Tokusatsu Fandom Presence Grows at Anime Expo

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The tokusatsu fandom may be small by comparison to the anime fandom, but it is as immensely passionate about their love for adults in skin tight suits and rubber monster costumes as any anime fan toward attractive animated teenagers.

Over the years, our spirited fandom has made itself known at Anime Expo, North America’s largest convention for Japanese animation and entertainment.  Hit the jump to see just how much it’s grown.

Power Morphicon is still in its infancy and focused on tokusatsu’s American counterpart; and G-Fest, the largest Godzilla / Japanese monster convention, is far away in the Midwest. Therefore, as the largest North American convention geared specifically toward Japanese animation and entertainment, Anime Expo becomes the big summer convention for most West Coast-based toku fans to meet and geek.

In Anime Expo past, one was lucky to find an occasional Power Ranger or Sentai suit cosplayer. Because of Power Rangers’ popularity, these cosplayers were easily recognized. One memorable AX attendee cosplays as Battlized SPD Red Ranger since Power Rangers: SPD aired.  In terms of merchandise, it was mainly limited to the passionate Los Angeles-based store, Anime Jungle, who offered most tokusatsu related swag (from Rider belts to henshin hero festival masks) in the Exhibit Hall.

 

Battlized Red Ranger at AX 2006

Battlized Red Ranger at AX 2006

In recent years, however, according to toku fan and avid cosplayer, Char 350:

 I have noticed […] that the tokusatsu presence has become more and more visible in the convention scene. The amount of fans in any given year can be debatable, but today, fans are definitely becoming more forthcoming with displaying their fandom (through cosplay, merchandise, etc.) We are seeing more cosplayers beyond the Ranger and Rider suits; in turn more people are recognizing these cosplayers outside their knowledge of what is aired on TV. As such, it has become much easier to meet other fellow tokusatsu fans.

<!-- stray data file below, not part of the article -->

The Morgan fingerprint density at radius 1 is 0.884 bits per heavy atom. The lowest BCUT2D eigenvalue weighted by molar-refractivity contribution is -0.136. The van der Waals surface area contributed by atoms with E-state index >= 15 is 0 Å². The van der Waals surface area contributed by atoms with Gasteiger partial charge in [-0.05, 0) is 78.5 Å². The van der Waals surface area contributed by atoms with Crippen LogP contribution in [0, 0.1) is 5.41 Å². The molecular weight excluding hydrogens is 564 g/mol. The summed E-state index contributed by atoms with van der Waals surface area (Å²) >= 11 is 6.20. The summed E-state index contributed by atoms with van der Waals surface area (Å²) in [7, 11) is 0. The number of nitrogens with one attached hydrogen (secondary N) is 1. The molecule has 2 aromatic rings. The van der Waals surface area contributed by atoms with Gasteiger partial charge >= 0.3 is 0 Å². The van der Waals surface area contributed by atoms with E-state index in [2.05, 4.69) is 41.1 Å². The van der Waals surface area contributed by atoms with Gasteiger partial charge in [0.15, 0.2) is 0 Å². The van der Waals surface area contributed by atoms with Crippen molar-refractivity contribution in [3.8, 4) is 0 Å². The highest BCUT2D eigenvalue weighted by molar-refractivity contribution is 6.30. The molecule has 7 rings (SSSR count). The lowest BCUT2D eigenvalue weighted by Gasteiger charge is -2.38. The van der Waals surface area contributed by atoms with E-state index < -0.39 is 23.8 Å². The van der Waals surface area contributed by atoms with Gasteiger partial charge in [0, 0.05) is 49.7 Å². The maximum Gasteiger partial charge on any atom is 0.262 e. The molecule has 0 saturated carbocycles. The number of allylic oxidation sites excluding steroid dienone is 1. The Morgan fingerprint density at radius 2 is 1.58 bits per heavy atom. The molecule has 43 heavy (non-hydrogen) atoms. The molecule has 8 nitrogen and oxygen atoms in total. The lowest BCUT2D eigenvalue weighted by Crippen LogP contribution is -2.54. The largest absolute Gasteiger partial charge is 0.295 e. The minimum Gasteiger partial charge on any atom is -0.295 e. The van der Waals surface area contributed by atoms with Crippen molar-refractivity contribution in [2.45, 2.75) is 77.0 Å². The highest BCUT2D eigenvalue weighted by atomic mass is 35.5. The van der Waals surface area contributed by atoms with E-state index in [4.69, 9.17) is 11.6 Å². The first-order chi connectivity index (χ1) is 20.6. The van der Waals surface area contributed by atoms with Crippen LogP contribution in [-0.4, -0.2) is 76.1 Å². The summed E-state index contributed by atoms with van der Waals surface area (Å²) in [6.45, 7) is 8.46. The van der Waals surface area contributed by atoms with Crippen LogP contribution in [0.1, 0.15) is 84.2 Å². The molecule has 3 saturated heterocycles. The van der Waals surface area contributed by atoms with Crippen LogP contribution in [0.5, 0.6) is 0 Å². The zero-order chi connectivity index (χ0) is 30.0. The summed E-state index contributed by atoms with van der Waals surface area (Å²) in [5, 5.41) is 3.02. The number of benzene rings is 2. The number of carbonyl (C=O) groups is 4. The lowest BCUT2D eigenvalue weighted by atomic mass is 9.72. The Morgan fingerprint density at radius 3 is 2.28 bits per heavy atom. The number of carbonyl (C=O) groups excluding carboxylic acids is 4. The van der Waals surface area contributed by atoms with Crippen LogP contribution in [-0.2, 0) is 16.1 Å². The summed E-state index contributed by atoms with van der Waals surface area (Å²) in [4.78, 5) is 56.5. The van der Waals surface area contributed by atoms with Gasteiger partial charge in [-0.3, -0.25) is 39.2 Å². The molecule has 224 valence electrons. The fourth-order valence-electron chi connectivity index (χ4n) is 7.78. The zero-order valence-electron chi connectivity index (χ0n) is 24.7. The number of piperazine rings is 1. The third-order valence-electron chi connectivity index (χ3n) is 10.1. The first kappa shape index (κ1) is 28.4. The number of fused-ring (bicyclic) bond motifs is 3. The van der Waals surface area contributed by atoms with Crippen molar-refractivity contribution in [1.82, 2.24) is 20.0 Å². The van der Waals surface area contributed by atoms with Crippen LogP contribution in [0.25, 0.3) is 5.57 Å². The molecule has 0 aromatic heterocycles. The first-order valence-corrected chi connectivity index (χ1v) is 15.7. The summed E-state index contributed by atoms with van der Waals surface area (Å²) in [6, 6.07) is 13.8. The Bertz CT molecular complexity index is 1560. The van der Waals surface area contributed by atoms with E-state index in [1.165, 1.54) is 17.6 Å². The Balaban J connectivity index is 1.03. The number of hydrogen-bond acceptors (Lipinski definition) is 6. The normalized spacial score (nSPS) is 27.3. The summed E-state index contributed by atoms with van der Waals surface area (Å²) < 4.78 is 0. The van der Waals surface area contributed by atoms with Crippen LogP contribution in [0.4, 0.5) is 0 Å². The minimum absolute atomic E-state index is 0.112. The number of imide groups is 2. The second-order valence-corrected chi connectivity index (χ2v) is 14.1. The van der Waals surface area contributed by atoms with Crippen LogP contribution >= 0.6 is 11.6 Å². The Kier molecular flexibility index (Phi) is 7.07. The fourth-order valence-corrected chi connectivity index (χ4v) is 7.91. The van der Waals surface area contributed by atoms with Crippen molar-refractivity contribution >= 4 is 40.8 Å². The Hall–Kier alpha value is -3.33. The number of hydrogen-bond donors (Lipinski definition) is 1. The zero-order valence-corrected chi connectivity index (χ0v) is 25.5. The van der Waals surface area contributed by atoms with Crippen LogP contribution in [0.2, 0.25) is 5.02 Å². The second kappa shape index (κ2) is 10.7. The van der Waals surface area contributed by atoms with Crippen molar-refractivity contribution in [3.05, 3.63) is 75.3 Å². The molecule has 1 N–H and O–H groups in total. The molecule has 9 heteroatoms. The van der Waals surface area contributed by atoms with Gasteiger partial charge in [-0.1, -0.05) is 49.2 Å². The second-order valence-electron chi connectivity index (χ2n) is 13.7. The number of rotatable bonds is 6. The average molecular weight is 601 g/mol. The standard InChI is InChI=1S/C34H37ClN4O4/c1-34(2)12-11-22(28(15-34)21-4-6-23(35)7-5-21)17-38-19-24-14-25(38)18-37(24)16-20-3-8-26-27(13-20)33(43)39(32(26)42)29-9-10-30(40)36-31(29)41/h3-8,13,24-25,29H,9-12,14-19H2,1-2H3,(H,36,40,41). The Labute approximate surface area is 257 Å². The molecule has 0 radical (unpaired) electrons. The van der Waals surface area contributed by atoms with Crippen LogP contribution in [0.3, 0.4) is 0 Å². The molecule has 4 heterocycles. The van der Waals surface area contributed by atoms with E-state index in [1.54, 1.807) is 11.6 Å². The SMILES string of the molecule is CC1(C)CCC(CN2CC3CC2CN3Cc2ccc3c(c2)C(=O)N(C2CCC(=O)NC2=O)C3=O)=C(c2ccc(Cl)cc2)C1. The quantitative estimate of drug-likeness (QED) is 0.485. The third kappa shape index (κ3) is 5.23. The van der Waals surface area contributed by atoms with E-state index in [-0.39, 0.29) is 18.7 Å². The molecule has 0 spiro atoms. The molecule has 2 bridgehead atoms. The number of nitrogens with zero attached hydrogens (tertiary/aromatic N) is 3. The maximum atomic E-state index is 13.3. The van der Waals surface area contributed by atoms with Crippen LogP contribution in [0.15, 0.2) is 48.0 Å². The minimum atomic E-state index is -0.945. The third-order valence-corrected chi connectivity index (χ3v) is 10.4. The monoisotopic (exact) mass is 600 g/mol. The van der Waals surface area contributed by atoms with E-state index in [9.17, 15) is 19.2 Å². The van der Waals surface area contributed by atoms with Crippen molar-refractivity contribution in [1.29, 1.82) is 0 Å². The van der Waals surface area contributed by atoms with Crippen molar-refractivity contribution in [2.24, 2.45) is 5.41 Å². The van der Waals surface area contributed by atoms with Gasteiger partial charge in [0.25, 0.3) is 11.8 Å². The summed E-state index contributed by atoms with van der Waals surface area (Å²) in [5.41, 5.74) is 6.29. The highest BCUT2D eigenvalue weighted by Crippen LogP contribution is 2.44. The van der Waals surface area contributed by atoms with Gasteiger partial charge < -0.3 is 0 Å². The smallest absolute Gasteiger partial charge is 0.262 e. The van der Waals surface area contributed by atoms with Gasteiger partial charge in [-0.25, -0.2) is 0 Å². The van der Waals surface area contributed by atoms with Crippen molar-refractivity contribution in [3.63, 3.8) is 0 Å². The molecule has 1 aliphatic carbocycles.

Much like Naruto fans wearing their ninja forehead protectors, more and more tokusatsu fans come to Anime Expo wearing their Rider belts, Power Ranger communicators, and Sentai henshin devices in and out of cosplay as a loving nod to their fandom and as a way to announce their presence to each other. “I had several people recognize the Blay Buckle I was wearing as being a Kamen Rider belt, though a couple had to ask which Rider it was from,” says HJU Girl in Trouble, Blade Dancer. Once in awhile, you will find a handful of fans stop each other, exclaiming, “Nice IXA belt!” or randomly initialize a henshin pose sequence off to the side in the L.A. Convention Center Concourse Hallway.

HJU Girls in Trouble host, Blade Dancer rocking her Blay Belt

HJU Girls in Trouble host, Blade Dancer, rocking her Blay Belt at AX 2013

With the popularity of Kamen Rider W, and the admittedly simpler out-of-suit outfits, 2010 saw an increase of tokusatsu cosplay that continued to grow. In 2011, avid toku fan and Henshin Justice family member, John G. cosplayed as Kamen Rider Kabuki from the Kamen Rider Hibiki movie.

I did it because he had such a striking [asymmetric] look. The awesome part is people who were not toku fans loved it. They did not know who or what he was, but they loved it and got the vibe [and] most people called it some “demon samurai thingy.” […] There was also one guy who even tried to give me a candy Hibiki Gaia Memory toy because he admired my cosplay. […] I got a lot of good vibes from [a few] toku fans, but they were also cosplayers, so they know that, as a community, we should support each other.

 

HJU family John G. rocks Kamen Rider Kabuki with "on vacation" Decade at AX 2011

HJU family John G. rocks Kamen Rider Kabuki with “on vacation” Decade at AX 2011